Las Virgenes Unified School District | | (818)-878-5219


Executive Functioning

At the highest level of the human capacity to act skillfully are the so-called “executive functions.”  Associated with networks that include the prefrontal cortex, these capabilities allow humans to overcome impulsive, short-term reactions to their environment and instead to set long-term goals, plan effective strategies for reaching those goals, monitor their progress, and modify strategies as needed. In short, they allow learners to take advantage of their environment. Of critical importance to educators is the fact that executive functions have very limited capacity due to working memory. This is true because executive capacity is sharply reduced when: 1) executive functioning capacity must be devoted to managing “lower level” skills and responses which are not automatic or fluent thus the capacity for “higher level” functions is taken; and 2) executive capacity itself is reduced due to some sort of higher level disability or to lack of fluency with executive strategies. The UDL framework typically involves efforts to expand executive capacity in two ways: 1) by scaffolding lower level skills so that they require less executive processing; and 2) by scaffolding higher level executive skills and strategies so that they are more effective and developed.  Previous guidelines have addressed lower level scaffolding, this guideline addresses ways to provide scaffolding for executive functions themselves.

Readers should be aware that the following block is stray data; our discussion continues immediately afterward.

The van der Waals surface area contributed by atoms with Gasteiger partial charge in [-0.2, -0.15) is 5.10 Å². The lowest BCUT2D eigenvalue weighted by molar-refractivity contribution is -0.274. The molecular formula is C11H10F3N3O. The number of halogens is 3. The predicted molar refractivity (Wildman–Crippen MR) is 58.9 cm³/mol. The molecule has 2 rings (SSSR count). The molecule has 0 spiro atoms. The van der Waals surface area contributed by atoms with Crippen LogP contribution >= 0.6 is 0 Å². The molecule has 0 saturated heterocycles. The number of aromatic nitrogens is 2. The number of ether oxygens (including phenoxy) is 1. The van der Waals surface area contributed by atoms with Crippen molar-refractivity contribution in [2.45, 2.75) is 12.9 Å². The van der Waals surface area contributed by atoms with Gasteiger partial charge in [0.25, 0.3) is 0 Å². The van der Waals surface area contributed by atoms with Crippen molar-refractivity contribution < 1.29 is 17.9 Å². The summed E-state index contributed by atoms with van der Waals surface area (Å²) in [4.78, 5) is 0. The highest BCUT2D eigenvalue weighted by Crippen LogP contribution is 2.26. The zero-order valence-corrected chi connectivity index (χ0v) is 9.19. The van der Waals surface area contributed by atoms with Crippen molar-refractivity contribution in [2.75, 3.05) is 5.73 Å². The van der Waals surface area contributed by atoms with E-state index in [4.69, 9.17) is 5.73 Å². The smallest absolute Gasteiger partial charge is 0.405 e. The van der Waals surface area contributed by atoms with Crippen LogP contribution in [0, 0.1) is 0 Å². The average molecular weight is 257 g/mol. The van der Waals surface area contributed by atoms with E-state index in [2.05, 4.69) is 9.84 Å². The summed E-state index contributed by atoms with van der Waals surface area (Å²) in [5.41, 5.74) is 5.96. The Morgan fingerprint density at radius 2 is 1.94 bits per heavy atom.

How To:
  • Provide prompts and scaffolds to estimate effort, resources, and difficulty

  • Provide models or examples of the process and product of goal-setting

  • Provide guides and checklists for scaffolding goal-setting

  • Post goals, objectives, and schedules in an obvious place

  • Embed prompts to “stop and think” before acting as well as adequate space

  • Embed prompts to “show and explain your work” (e.g., portfolio review, art critiques)

  • Provide checklists and project planning templates for understanding the problem, setting up prioritization, sequences, and schedules of steps

  • Embed coaches or mentors that model think-alouds of the process

  • Provide guides for breaking long-term goals into reachable short-term objectives

  • Provide graphic organizers and templates for data collection and organizing information

  • Embed prompts for categorizing and systematizing

  • Provide checklists and guides for note-taking

  • Ask questions to guide self-monitoring and reflection

  • Show representations of progress (e.g., before and after photos, graphs and charts showing progress over time, process portfolios)

  • Prompt learners to identify the type of feedback or advice that they are seeking

  • Use templates that guide self-reflection on quality and completeness

  • Provide differentiated models of self-assessment strategies (e.g., role-playing, video reviews, peer feedback)

  • Use of assessment checklists, scoring rubrics, and multiple examples of annotated student work/performance examples

Academic Tier I